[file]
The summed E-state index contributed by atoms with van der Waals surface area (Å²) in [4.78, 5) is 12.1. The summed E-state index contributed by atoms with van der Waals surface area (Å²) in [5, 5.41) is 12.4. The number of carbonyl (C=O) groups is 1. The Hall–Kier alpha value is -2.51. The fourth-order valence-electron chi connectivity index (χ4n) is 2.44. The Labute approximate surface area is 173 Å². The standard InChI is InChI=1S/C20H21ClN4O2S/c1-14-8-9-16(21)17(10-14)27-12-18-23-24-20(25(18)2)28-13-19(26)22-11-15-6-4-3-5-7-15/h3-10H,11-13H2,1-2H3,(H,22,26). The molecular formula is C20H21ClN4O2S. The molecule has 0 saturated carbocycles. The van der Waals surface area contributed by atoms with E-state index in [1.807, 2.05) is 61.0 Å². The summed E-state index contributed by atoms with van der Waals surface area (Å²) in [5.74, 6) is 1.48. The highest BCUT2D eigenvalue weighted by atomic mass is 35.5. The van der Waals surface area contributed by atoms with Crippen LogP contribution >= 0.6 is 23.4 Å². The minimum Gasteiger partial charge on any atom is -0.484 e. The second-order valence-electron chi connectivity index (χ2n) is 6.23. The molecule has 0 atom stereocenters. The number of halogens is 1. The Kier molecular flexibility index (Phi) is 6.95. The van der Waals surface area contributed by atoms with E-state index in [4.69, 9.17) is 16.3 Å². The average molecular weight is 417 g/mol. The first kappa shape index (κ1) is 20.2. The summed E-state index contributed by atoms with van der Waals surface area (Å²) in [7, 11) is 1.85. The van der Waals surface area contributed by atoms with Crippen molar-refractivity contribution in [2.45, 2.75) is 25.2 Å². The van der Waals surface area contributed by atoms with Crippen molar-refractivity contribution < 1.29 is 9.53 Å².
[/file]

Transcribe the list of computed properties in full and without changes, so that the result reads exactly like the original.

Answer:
The summed E-state index contributed by atoms with van der Waals surface area (Å²) in [4.78, 5) is 12.1. The summed E-state index contributed by atoms with van der Waals surface area (Å²) in [5, 5.41) is 12.4. The number of carbonyl (C=O) groups is 1. The Hall–Kier alpha value is -2.51. The fourth-order valence-electron chi connectivity index (χ4n) is 2.44. The Labute approximate surface area is 173 Å². The standard InChI is InChI=1S/C20H21ClN4O2S/c1-14-8-9-16(21)17(10-14)27-12-18-23-24-20(25(18)2)28-13-19(26)22-11-15-6-4-3-5-7-15/h3-10H,11-13H2,1-2H3,(H,22,26). The molecular formula is C20H21ClN4O2S. The molecule has 0 saturated carbocycles. The van der Waals surface area contributed by atoms with E-state index in [1.807, 2.05) is 61.0 Å². The summed E-state index contributed by atoms with van der Waals surface area (Å²) in [5.74, 6) is 1.48. The highest BCUT2D eigenvalue weighted by atomic mass is 35.5. The van der Waals surface area contributed by atoms with Crippen LogP contribution >= 0.6 is 23.4 Å². The minimum Gasteiger partial charge on any atom is -0.484 e. The second-order valence-electron chi connectivity index (χ2n) is 6.23. The molecule has 0 atom stereocenters. The number of halogens is 1. The Kier molecular flexibility index (Phi) is 6.95. The van der Waals surface area contributed by atoms with E-state index in [4.69, 9.17) is 16.3 Å². The average molecular weight is 417 g/mol. The first kappa shape index (κ1) is 20.2. The summed E-state index contributed by atoms with van der Waals surface area (Å²) in [7, 11) is 1.85. The van der Waals surface area contributed by atoms with Crippen molar-refractivity contribution in [2.45, 2.75) is 25.2 Å². The van der Waals surface area contributed by atoms with Crippen molar-refractivity contribution < 1.29 is 9.53 Å².